He credits his upbringing with instilling a sense of individuality, but adds that “growing up in a close-knit family, we had a sense of responsibility to others, as well. My mother demanded of us a certain level of behavior that I think was even more so than parochial school. I feel fortunate in my growing up. I think my parents basically did an amazing job of giving us what we needed to survive.”
After high school, Michael studied at Howard University for two years but dropped out because he was “floundering.” He points out that he was paying his own way, “the deal my parents made with us. They paid for our grade and high school, and we were expected to pay for our college education. In those days, that was possible. Most of my siblings got scholarships. Howard University was subsidized, so its tuition was reasonable.
“I felt like I was wasting my time and money” he goes on. “I didn’t have a sense of direction, of what I should be doing. There was an expectation that we would all go to school, so when I dropped out, I felt like I was letting my parents down.” He was surprised and grateful when they accepted his decision and said he could live at home, but “’You have to pay a little rent,’” they told him. He got a job as a page at the D.C. Library. “It was seamless,” he says with appreciation. “My guilt was stronger than their reaction.”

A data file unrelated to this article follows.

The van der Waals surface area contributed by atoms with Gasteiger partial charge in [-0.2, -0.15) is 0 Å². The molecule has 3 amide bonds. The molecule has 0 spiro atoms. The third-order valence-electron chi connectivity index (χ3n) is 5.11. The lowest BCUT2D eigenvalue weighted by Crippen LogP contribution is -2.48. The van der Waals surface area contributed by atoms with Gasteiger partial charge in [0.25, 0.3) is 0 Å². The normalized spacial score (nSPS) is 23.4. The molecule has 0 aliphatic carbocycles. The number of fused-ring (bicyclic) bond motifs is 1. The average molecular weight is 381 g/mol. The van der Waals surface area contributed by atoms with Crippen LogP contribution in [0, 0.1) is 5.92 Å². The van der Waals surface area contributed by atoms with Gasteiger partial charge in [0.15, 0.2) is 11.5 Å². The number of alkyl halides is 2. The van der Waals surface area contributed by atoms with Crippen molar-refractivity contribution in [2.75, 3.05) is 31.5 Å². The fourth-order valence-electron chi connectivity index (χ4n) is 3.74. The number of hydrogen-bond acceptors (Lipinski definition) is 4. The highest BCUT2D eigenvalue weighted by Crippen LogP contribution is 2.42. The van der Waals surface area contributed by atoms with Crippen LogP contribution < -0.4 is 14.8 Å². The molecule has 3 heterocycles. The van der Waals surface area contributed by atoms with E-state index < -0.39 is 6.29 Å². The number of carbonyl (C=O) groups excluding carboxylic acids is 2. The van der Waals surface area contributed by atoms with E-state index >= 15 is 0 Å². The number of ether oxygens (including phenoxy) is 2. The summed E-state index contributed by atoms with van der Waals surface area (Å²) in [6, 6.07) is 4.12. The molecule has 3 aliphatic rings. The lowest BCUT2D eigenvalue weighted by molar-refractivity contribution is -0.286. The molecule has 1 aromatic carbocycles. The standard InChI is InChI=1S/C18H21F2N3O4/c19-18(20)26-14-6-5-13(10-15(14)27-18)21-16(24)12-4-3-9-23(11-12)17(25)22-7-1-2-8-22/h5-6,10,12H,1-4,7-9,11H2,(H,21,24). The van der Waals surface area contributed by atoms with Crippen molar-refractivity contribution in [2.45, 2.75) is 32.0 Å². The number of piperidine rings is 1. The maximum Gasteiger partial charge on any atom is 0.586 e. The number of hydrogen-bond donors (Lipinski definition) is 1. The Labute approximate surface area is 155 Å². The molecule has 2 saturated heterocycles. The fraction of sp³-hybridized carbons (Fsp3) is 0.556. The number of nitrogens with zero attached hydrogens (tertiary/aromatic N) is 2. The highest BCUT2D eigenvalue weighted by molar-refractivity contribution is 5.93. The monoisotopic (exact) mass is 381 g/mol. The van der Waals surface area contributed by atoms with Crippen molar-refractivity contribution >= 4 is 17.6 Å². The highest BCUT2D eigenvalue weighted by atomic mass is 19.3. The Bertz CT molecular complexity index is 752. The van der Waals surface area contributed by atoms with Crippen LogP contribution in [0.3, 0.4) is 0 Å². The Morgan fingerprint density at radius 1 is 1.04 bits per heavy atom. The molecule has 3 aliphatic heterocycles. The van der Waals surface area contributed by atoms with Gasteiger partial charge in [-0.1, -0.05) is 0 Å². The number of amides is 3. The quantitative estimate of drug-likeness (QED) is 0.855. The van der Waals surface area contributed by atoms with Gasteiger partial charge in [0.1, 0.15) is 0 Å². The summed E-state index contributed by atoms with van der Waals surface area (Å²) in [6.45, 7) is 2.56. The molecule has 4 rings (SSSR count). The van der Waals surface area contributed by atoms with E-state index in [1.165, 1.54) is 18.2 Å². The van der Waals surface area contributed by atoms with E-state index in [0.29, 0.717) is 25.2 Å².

Two years later, in 1965, he was drafted into the Army. The Vietnam War was in full force. Because he did well on the entry tests, those in charge wanted him to become an officer. He had his own opinion. “I knew that would be a mistake; I knew as a draftee I would only have to be on active duty for two years, and if I had become an officer, I would have to have an active duty period of four years. That wasn’t a very good equation, as far as I was concerned. I was actually against the war. It was before there was a lot of counseling about being a resistor.” Besides the lack of guidance for those who might have sought conscientious objector status, he felt a sense of responsibility to his parents to fulfill his duty as a citizen.
During basic training there were so many draftees that instead of barracks, Michael’s unit slept in tents set up with six cots apiece on concrete pads left over from the World War II. “It was better,” he thinks, “because you were not under the constant eye of the sergeants.” He volunteered to be a truck driver, which got him out of kitchen patrol and guard duty.
He recognizes he was fortunate. He was trained as a medical lab tech doing biochemistry and toxicology in St. Louis, which kept him from going to Vietnam. The job wasn’t on a military base, and the hours, from 8:30 a.m.-4 p.m., with no weekends, were easy. All in all, he says, “it was very un-military!” He never even wore his dress uniform, because they wore whites at work.
After two years, he’d satisfied his military obligation and returned to his job at the library in Washington, D.C., where he ended up working for 11 years, advancing from page all the way to supervisor of circulation.
He traces his career in furniture making back to this job at the library. “I was always interested in design, in shape and form,” he explains. “I was teaching myself photography at that point; it was form that was very much part of the images I was making. I became aware of the Shakers and the Scandinavian furniture movement. There were books there! I started reading books about woodworking.”